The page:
Our research explores the possibility of developing DPAL-like laser systems using inert atomic gas media.5 As commonly known, a low-power electrical charge can generate long-lived excited states of the rare gases (neon, argon, krypton, and xenon). These excited states have a single electron in the outermost s-orbital, and their optical properties strongly resemble those of the alkali metals. The lowest energy metastable state has the electronic configuration np5(n+1)s3P2, and transitions to higher states, i.e. (n+1)p←(n+1)s, can induce optically pumped lasing. The energy level scheme from Figure 1 has 1=3P2, 2=3S1 and 3=3D3. The main advantages of this system are that the lasing species is a gas at room temperature, and that the critical excited state relaxation process (3→2) can be accomplished using helium. The typical rate constants for this relaxation step are such that the helium pressure needed is on the order of 0.5 to 1.5 atmospheres.
We measured the gain and lasing for metastable rare gas atoms using the experimental arrangement shown in Figure 2. To produce the metastable states, we employed the discharge chamber of a commercial excimer laser in which the optical cavity consisted of a total reflector and an uncoated window. We filled the chamber with a mixture of a heavy rare gas in an excess of helium. A tunable pulsed laser (labeled OPO in Figure 2) provided longitudinal optical excitation. We timed the pump pulses so that they arrived in the chamber several microseconds after the termination of the discharge pulse. With this system, we demonstrated pulsed lasing for neon (703.2nm), argon (912.6nm), krypton (893.1nm) and xenon (980.2nm). We observed peak powers as high as 27kW, indicating that scaling to higher powers should be feasible.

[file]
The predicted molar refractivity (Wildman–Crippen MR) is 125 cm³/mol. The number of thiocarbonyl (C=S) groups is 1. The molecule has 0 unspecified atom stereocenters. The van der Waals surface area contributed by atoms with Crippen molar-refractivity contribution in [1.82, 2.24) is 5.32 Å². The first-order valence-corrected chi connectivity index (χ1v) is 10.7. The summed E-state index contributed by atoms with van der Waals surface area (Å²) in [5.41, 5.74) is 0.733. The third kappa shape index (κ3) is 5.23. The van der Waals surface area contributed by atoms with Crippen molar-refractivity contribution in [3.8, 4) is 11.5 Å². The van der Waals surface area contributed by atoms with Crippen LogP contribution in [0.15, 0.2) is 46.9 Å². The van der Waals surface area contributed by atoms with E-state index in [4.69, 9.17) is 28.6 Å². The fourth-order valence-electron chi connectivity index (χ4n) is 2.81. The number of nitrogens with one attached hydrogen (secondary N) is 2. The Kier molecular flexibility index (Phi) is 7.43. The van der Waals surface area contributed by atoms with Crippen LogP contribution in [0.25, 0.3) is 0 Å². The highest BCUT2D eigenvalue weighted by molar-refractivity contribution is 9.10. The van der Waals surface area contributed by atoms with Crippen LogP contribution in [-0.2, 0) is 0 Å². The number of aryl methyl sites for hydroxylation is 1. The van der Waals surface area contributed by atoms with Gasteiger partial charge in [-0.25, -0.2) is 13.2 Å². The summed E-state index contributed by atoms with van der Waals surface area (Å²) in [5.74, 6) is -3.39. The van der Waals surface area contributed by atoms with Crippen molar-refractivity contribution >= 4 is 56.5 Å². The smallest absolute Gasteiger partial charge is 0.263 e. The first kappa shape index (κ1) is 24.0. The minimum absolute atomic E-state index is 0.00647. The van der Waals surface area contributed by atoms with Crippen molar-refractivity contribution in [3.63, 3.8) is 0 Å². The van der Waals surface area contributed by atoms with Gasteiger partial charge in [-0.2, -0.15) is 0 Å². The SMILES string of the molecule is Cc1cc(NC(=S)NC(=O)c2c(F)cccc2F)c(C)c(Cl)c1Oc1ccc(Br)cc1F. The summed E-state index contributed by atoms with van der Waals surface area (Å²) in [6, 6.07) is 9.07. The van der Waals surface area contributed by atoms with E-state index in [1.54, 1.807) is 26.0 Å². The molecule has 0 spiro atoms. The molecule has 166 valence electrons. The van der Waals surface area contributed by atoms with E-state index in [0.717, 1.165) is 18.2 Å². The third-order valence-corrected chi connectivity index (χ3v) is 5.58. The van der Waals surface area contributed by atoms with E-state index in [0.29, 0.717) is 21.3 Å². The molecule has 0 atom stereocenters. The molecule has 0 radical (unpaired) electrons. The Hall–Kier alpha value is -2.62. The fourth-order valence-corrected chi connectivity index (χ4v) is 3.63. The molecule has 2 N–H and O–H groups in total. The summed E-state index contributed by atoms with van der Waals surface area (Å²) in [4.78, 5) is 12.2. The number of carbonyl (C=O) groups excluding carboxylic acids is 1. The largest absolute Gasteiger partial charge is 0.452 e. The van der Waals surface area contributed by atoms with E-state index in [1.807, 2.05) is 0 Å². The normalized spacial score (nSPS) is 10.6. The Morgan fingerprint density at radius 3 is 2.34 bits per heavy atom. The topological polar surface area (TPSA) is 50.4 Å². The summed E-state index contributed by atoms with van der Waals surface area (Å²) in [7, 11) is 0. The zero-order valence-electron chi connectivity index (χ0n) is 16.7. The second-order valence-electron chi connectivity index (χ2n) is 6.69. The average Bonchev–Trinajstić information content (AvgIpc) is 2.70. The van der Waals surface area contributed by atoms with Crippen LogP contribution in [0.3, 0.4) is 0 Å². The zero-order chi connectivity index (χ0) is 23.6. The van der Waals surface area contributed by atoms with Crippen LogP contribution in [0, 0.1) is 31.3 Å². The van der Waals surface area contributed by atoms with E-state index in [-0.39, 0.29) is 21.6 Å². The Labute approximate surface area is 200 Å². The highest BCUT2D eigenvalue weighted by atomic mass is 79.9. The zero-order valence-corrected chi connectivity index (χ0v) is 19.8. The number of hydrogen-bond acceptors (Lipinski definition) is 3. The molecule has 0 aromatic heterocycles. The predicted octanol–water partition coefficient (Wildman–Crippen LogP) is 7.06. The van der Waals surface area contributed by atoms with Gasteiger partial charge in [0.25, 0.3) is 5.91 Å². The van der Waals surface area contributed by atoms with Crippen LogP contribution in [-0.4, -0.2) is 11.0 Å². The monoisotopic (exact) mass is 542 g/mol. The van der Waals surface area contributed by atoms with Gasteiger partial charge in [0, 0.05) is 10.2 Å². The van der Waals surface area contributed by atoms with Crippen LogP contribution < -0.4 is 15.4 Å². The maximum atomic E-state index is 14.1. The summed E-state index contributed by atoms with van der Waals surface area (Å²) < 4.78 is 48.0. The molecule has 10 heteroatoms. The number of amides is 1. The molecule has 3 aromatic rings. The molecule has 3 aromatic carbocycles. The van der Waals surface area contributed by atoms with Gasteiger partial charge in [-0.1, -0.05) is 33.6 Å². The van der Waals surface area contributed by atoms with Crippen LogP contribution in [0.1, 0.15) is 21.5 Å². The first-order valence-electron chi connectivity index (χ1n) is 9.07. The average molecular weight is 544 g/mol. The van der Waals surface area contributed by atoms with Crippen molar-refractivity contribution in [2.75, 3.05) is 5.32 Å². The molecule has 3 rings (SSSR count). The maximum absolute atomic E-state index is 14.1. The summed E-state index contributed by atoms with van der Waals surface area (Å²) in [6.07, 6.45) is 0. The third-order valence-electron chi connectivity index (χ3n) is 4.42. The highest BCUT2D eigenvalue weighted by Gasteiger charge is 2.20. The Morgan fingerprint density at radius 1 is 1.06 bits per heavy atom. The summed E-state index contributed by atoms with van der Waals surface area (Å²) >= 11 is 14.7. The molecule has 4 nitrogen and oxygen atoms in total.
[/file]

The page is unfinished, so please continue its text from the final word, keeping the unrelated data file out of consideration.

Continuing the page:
In our most recent experiments,6 we substituted the pump pulse laser with a line-narrowed, continuous wave diode laser. Despite having lower power input, the system was still able to optically excite the metastable state, which in this case was that of argon. This shows that the power available from a small diode device is sufficient to achieve lasing (the threshold was 3.5W for the focused pump beam). The initial indications are that optically pumped rare gas lasers may offer the same desirable performance characteristics as DPALs, without the chemical complexities. Our future work will be directed towards developing continuous discharge sources for metastable production and conducting studies of power scaling.
This work was supported by the Joint Technology Office through the Air Force Office of Scientific Research (AFOSR) under contract FA9550-07-1-0572.
Michael C. Heaven, Jiande Han
1. M. Endo and R. F. Walter (eds.), Gas Lasers, CRC Press, Boca Raton, FL, 2007.
2. R. J. Beach, W. F. Krupke, V. K. Kanz, S. A. Payne, M. A. Dubinskii, L. D. Merkle, End-pumped continuous-wave alkali vapor lasers: experiment, model, and power scaling, J. Opt. Soc. Am. B
21, p. 2151, 2004. http://dx.doi.org/10.1364/JOSAB.21.002151
3. B. V. Zhdanov, R. J. Knize, Diode pumped alkali lasers, Proc. SPIE
8187, p. 818707/1, 2011. doi:10.1117/12.897533
4. A. V. Bogachev, S. G. Garanin, A. M. Dudov, V. A. Yeroshenko, S. M. Kulikov, G. T. Mikaelian, V. A. Panarin, V. O. Pautov, A. V. Rus, S. A. Sukharev, Diode-pumped cesium vapour laser with closed-cycle laser-active medium circulation, Quantum Electronics
42, p. 95, 2012. doi:10.1070/QE2012v042n02ABEH014734
6. J. Han, M. C. Heaven, L. Glebov, G. Venus, Emory University/University of Central Florida. (Article in progress.)